How Are You Using Evidence-Based Design?
Early this year, at the time of the third annual online survey of design research in healthcare settings, the economy was showing signs of a slow recovery. The Architecture Billings Index had been more positive, but architecture firms were expecting revenue gains of just more than 1% for the year (Baker, 2011). Both the annual Health Facilities Management/ASHE construction survey and the AIA Consensus Construction Forecast panel were projecting modest gains in the healthcare sector for 2011, but nowhere near the activity seen in 2008 (Baker, 2011; Carpenter & Hoppszallern, 2011).
However, despite a lack of financing and uncertainty surrounding healthcare legislation and associated reimbursement, the need to replace aging infrastructure and upgrade facilities to accommodate new technology and equipment (as well as meet patient expectations) has resulted in an industry sector better off than the commercial or industrial sectors.
With the outlook for an economic recovery still uncertain, there are many questions surrounding the future of healthcare facility projects; however, most of the more than 1,300 respondents to the survey continue to use design research and evidence-based design (EBD) in their projects. This year’s survey respondents represented a preponderance of members of the consulting design team (architects, interior designers, etc.) but also reflected views from those within provider organizations, as well as researchers, vendors, and others. The survey is structured through several topic areas, including: awareness, information sources, acceptance, application of features, and data collection and dissemination.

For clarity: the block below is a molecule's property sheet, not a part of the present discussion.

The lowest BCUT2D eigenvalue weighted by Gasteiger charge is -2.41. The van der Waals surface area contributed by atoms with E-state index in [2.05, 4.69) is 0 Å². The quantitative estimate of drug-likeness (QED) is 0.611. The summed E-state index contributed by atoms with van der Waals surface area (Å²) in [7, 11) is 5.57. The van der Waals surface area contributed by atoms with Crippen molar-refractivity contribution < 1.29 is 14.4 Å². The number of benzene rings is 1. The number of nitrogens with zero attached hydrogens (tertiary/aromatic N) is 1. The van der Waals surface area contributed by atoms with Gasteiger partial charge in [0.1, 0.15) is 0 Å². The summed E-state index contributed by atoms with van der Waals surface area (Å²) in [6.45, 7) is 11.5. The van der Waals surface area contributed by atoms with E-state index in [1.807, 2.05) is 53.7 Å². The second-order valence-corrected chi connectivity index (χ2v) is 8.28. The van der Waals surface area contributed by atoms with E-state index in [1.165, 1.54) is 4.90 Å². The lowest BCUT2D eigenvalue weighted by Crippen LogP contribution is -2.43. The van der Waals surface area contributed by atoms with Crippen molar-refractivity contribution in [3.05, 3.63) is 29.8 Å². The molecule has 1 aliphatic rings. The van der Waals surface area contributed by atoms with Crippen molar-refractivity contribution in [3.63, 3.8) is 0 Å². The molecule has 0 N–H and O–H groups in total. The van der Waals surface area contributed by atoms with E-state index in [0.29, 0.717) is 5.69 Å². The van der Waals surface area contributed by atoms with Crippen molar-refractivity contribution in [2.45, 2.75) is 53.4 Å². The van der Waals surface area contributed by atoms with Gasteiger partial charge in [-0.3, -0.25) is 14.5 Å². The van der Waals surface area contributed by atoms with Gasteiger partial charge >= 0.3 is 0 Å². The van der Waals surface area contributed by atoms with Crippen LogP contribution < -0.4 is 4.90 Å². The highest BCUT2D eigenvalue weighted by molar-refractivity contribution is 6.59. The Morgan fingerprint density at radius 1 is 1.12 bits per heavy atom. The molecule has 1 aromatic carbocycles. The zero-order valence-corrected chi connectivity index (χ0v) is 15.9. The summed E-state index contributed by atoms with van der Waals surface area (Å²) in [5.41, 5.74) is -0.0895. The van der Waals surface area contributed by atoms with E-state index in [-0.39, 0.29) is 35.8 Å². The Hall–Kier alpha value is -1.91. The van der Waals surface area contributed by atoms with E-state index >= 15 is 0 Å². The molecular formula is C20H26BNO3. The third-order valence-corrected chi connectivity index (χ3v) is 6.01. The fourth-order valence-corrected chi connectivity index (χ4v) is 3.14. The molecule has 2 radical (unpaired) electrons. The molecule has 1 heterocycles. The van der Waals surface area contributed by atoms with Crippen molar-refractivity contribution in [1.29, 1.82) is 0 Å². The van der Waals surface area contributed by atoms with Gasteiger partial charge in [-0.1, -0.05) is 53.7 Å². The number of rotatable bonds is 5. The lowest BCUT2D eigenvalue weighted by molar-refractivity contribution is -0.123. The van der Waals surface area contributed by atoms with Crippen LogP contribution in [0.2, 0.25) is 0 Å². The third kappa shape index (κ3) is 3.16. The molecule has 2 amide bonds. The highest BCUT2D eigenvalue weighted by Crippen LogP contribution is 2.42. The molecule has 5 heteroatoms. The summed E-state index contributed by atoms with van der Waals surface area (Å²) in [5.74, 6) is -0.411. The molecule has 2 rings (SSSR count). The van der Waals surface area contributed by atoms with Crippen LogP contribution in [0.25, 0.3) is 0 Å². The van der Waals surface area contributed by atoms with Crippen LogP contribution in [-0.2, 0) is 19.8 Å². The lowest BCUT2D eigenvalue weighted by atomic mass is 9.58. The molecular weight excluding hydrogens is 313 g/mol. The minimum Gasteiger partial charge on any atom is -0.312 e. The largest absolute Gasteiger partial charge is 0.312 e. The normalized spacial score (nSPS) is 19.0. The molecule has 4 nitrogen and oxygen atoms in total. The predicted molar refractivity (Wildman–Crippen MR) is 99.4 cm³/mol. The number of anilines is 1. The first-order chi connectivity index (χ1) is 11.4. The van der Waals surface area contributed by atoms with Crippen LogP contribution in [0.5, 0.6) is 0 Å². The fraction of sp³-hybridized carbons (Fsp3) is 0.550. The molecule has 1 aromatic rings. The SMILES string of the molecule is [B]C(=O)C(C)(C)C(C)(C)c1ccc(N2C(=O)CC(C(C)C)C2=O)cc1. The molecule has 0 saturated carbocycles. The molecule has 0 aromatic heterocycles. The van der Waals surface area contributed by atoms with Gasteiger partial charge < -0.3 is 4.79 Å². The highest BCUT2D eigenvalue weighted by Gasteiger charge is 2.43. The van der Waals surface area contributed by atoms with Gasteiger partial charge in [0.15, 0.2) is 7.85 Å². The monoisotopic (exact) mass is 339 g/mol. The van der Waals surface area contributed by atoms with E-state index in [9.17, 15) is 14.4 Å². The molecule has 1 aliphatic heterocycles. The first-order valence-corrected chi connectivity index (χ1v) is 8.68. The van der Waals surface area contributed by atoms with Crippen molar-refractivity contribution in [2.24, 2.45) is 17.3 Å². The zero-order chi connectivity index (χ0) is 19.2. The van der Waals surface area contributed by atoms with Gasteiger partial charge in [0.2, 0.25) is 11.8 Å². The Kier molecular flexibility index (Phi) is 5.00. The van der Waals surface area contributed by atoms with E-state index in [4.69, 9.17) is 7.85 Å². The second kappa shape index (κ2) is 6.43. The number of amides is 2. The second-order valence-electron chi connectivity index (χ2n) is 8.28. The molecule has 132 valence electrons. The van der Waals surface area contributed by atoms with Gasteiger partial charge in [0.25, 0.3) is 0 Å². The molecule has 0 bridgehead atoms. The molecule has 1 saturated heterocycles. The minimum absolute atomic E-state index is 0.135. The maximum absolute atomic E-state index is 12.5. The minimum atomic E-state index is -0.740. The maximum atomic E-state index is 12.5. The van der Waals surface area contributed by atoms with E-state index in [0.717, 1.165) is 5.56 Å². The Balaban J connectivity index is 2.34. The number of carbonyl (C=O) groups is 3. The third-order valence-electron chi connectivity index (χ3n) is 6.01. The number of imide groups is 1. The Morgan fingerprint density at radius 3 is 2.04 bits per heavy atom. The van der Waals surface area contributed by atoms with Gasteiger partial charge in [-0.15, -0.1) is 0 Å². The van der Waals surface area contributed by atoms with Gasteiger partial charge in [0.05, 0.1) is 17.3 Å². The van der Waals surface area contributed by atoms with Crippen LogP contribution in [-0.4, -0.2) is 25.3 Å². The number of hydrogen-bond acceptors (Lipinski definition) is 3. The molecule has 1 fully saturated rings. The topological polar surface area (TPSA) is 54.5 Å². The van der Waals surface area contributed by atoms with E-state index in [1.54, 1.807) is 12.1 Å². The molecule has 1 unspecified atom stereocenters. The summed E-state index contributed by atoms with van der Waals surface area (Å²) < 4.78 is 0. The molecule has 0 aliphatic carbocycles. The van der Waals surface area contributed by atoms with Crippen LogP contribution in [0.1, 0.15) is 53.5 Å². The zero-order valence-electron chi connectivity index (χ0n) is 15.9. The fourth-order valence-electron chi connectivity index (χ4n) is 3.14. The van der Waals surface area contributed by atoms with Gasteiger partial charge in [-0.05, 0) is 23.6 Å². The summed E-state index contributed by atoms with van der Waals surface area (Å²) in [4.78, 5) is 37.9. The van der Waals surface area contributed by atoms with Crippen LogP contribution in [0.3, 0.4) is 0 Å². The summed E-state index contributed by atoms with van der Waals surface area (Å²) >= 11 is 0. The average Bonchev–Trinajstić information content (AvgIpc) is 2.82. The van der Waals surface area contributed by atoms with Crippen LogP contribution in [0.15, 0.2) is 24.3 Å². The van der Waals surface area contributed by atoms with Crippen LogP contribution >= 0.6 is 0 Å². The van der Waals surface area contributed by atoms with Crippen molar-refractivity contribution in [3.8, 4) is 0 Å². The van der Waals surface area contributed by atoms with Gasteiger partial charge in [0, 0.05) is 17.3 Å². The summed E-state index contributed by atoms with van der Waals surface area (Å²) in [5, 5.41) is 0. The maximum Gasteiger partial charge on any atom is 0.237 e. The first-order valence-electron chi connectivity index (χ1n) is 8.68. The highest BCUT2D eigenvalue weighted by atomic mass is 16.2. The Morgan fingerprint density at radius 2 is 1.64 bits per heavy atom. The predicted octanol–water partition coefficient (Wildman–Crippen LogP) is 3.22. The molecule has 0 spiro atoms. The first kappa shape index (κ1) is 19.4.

Highlights of the survey will be shared during the session "3rd Annual Design Research Awareness Survey" being held at HEALTHCARE DESIGN.11 FROM 11:30 a.m. to 12:30 p.m. in Governor's Ballroom A.
Results for Year 3 indicate the surveyed audience is well aware of design research in healthcare settings, with nearly 82% of respondents indicating some or regular use of design research. With an increase in the overall number of respondents, and the rise of responses to design research awareness in both the “know, but haven’t used it to make decisions” and “never heard of it” categories, there are indications the survey is reaching additional newcomers this year. When asked more specifically about EBD, 72% indicated sometimes or regularly using this process.